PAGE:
Research suggests that cutaneous allodynia is common among patients with migraine and often associated with reduced efficacy of acute therapies as well as greater risk of disease progression. For a recent study published in Cephalalagia, researchers evaluated a large representative sample of adults with migraine using validated screening tools and assessments in an effort to identify factors associated with allodynia in migraineurs. Through a secondary analysis of data from the Migraine in America Symptoms and Treatment (MAST), the study evaluated more than 15,000 patients with migraine who met eligibility criteria. Of those, about 40% experienced allodynia. The robust research data from the study is broken down as follows:

  1. More women reported having versus not having allodynia (80% vs 68.3%, respectively).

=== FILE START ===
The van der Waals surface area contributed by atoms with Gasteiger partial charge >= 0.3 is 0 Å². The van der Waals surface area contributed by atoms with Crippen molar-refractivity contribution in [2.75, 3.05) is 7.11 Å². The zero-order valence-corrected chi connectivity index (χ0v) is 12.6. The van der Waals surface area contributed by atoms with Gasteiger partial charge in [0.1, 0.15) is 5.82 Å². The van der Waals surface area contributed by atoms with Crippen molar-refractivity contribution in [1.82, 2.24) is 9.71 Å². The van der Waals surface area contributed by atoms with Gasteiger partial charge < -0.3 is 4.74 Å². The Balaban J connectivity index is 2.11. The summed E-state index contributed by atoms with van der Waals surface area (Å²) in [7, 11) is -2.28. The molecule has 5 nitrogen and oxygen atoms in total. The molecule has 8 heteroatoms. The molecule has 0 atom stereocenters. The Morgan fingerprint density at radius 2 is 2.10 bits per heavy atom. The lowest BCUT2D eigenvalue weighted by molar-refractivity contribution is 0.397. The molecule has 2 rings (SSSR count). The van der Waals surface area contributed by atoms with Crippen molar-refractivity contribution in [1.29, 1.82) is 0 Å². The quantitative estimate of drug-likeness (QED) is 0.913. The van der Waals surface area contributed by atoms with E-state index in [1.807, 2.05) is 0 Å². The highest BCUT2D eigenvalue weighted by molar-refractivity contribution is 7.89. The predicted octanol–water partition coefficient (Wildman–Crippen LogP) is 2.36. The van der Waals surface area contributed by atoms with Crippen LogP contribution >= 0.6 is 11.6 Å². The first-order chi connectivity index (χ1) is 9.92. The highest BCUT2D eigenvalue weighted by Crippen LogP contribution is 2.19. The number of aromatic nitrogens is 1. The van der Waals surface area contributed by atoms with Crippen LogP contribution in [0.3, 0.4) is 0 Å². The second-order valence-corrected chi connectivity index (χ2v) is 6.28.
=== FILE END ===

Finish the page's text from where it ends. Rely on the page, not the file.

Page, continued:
2. Those with versus without allodynia were younger (41.4 vs 44.2 years, respectively).
  3. Smokers were more prevalent among those with versus without allodynia (14.4% vs 9.4%, respectively).
  4. Headache frequency was greater in individuals with versus without allodynia (6.56 vs 4.90 mean monthly headache days, respectively).
  5. Oral prophylactic medications were taken more often by those with versus without allodynia (15.7% vs 8.7%, respectively).

Individuals with versus without allodynia also had a higher rate of medication overuse (20.7% vs 11.9%, respectively), probable anxiety and/or depression (33.3% vs 17.1%), mean Migraine Symptom Severity Scale score (17.64 vs 15.93, respectively), and mean pain intensity (7.07 vs 6.41 out of 10.00, respectively). The authors noted that “the results from the MAST Study further highlight the need to query [patients with] migraine about symptoms of allodynia.”